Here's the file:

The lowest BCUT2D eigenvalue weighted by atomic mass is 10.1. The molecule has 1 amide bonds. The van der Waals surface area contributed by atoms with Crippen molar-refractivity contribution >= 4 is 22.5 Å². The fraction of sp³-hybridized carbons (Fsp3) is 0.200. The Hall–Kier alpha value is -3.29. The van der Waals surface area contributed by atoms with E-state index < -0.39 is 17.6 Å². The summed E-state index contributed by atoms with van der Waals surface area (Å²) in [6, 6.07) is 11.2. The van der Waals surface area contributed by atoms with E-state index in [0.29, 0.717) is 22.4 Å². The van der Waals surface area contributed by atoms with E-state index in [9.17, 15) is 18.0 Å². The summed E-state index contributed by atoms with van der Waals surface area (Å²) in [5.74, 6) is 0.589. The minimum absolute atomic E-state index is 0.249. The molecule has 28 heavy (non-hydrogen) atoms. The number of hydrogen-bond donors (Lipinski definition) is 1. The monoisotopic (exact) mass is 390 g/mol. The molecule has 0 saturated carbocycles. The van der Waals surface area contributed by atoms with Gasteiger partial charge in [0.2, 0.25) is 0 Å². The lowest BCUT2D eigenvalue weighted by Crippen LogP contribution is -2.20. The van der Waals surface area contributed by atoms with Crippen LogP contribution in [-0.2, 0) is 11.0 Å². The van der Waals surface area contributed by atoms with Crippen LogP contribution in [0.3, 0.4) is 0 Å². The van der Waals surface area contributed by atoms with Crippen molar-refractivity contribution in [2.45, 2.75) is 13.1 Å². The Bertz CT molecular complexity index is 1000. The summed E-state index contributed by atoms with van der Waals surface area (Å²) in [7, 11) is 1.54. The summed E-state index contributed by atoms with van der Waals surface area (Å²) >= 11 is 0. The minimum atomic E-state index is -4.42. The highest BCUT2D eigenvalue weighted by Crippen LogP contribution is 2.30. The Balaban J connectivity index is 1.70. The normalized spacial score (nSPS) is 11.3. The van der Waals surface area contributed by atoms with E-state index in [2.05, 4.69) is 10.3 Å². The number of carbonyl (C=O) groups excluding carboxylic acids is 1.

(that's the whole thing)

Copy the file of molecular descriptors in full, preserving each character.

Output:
The lowest BCUT2D eigenvalue weighted by atomic mass is 10.1. The molecule has 1 amide bonds. The van der Waals surface area contributed by atoms with Crippen molar-refractivity contribution >= 4 is 22.5 Å². The fraction of sp³-hybridized carbons (Fsp3) is 0.200. The Hall–Kier alpha value is -3.29. The van der Waals surface area contributed by atoms with E-state index < -0.39 is 17.6 Å². The summed E-state index contributed by atoms with van der Waals surface area (Å²) in [6, 6.07) is 11.2. The van der Waals surface area contributed by atoms with E-state index in [0.29, 0.717) is 22.4 Å². The van der Waals surface area contributed by atoms with E-state index in [9.17, 15) is 18.0 Å². The summed E-state index contributed by atoms with van der Waals surface area (Å²) in [5.74, 6) is 0.589. The minimum absolute atomic E-state index is 0.249. The molecule has 28 heavy (non-hydrogen) atoms. The number of hydrogen-bond donors (Lipinski definition) is 1. The monoisotopic (exact) mass is 390 g/mol. The molecule has 0 saturated carbocycles. The van der Waals surface area contributed by atoms with Gasteiger partial charge in [0.2, 0.25) is 0 Å². The lowest BCUT2D eigenvalue weighted by Crippen LogP contribution is -2.20. The van der Waals surface area contributed by atoms with Crippen LogP contribution in [-0.2, 0) is 11.0 Å². The van der Waals surface area contributed by atoms with Crippen LogP contribution in [0.3, 0.4) is 0 Å². The van der Waals surface area contributed by atoms with Crippen molar-refractivity contribution in [2.45, 2.75) is 13.1 Å². The Bertz CT molecular complexity index is 1000. The summed E-state index contributed by atoms with van der Waals surface area (Å²) in [7, 11) is 1.54. The summed E-state index contributed by atoms with van der Waals surface area (Å²) >= 11 is 0. The minimum atomic E-state index is -4.42. The highest BCUT2D eigenvalue weighted by Crippen LogP contribution is 2.30. The Balaban J connectivity index is 1.70. The normalized spacial score (nSPS) is 11.3. The van der Waals surface area contributed by atoms with E-state index in [2.05, 4.69) is 10.3 Å². The number of carbonyl (C=O) groups excluding carboxylic acids is 1.